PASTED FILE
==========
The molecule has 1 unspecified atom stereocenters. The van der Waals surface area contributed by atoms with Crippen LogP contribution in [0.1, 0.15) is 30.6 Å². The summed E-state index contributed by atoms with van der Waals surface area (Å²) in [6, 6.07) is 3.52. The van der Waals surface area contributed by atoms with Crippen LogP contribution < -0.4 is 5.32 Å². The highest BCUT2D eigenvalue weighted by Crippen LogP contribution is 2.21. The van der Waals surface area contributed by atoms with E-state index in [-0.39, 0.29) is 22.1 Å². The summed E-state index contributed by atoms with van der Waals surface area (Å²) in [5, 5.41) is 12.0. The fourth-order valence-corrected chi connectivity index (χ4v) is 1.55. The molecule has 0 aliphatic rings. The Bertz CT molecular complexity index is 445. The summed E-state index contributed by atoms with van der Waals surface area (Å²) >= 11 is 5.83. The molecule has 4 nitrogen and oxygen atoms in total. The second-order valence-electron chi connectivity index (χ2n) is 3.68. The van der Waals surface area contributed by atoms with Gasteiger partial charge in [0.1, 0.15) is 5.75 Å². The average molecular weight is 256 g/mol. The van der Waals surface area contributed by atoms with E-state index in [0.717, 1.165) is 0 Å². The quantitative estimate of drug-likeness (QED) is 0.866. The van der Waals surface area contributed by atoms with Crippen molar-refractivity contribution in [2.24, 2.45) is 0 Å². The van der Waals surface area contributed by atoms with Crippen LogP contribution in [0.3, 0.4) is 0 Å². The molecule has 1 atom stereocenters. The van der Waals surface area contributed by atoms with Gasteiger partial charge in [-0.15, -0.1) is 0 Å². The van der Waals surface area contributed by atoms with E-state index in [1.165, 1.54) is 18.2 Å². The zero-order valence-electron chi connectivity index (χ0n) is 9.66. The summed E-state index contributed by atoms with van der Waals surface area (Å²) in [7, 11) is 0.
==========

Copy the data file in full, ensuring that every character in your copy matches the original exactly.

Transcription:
The molecule has 1 unspecified atom stereocenters. The van der Waals surface area contributed by atoms with Crippen LogP contribution in [0.1, 0.15) is 30.6 Å². The summed E-state index contributed by atoms with van der Waals surface area (Å²) in [6, 6.07) is 3.52. The van der Waals surface area contributed by atoms with Crippen LogP contribution < -0.4 is 5.32 Å². The highest BCUT2D eigenvalue weighted by Crippen LogP contribution is 2.21. The van der Waals surface area contributed by atoms with E-state index in [-0.39, 0.29) is 22.1 Å². The summed E-state index contributed by atoms with van der Waals surface area (Å²) in [5, 5.41) is 12.0. The fourth-order valence-corrected chi connectivity index (χ4v) is 1.55. The molecule has 0 aliphatic rings. The Bertz CT molecular complexity index is 445. The summed E-state index contributed by atoms with van der Waals surface area (Å²) >= 11 is 5.83. The molecule has 4 nitrogen and oxygen atoms in total. The second-order valence-electron chi connectivity index (χ2n) is 3.68. The van der Waals surface area contributed by atoms with Gasteiger partial charge in [0.1, 0.15) is 5.75 Å². The average molecular weight is 256 g/mol. The van der Waals surface area contributed by atoms with E-state index in [0.717, 1.165) is 0 Å². The quantitative estimate of drug-likeness (QED) is 0.866. The van der Waals surface area contributed by atoms with Crippen molar-refractivity contribution in [2.24, 2.45) is 0 Å². The van der Waals surface area contributed by atoms with Crippen LogP contribution in [0.3, 0.4) is 0 Å². The molecule has 1 atom stereocenters. The van der Waals surface area contributed by atoms with Gasteiger partial charge in [-0.15, -0.1) is 0 Å². The van der Waals surface area contributed by atoms with E-state index in [1.165, 1.54) is 18.2 Å². The zero-order valence-electron chi connectivity index (χ0n) is 9.66. The summed E-state index contributed by atoms with van der Waals surface area (Å²) in [7, 11) is 0.